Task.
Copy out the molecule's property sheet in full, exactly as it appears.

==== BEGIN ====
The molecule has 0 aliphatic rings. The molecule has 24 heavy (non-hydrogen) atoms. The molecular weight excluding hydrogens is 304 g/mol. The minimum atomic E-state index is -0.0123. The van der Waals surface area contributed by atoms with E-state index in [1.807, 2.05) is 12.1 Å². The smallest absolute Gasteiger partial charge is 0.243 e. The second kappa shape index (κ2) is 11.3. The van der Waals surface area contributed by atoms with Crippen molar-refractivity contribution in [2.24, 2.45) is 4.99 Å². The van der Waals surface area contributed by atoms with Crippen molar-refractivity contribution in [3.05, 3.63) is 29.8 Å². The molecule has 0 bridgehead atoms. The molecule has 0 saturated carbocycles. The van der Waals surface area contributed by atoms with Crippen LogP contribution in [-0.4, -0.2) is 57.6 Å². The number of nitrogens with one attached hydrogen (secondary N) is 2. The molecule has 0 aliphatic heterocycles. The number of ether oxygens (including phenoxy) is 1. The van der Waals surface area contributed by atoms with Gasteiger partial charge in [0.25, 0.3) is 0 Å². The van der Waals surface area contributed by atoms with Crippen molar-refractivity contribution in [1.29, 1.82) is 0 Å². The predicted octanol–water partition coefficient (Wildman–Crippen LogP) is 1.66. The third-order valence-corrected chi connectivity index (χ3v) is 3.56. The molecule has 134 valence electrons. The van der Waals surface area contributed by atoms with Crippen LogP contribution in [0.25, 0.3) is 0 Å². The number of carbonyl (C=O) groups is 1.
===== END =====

The molecule has 0 aliphatic rings. The molecule has 24 heavy (non-hydrogen) atoms. The molecular weight excluding hydrogens is 304 g/mol. The minimum atomic E-state index is -0.0123. The van der Waals surface area contributed by atoms with E-state index in [1.807, 2.05) is 12.1 Å². The smallest absolute Gasteiger partial charge is 0.243 e. The second kappa shape index (κ2) is 11.3. The van der Waals surface area contributed by atoms with Crippen molar-refractivity contribution in [2.24, 2.45) is 4.99 Å². The van der Waals surface area contributed by atoms with Crippen molar-refractivity contribution in [3.05, 3.63) is 29.8 Å². The molecule has 0 bridgehead atoms. The molecule has 0 saturated carbocycles. The van der Waals surface area contributed by atoms with Crippen LogP contribution in [-0.4, -0.2) is 57.6 Å². The number of nitrogens with one attached hydrogen (secondary N) is 2. The molecule has 0 aliphatic heterocycles. The number of ether oxygens (including phenoxy) is 1. The van der Waals surface area contributed by atoms with Gasteiger partial charge in [0.25, 0.3) is 0 Å². The van der Waals surface area contributed by atoms with Crippen molar-refractivity contribution in [1.29, 1.82) is 0 Å². The predicted octanol–water partition coefficient (Wildman–Crippen LogP) is 1.66. The third-order valence-corrected chi connectivity index (χ3v) is 3.56. The molecule has 134 valence electrons. The van der Waals surface area contributed by atoms with Crippen LogP contribution in [0.25, 0.3) is 0 Å². The number of carbonyl (C=O) groups is 1.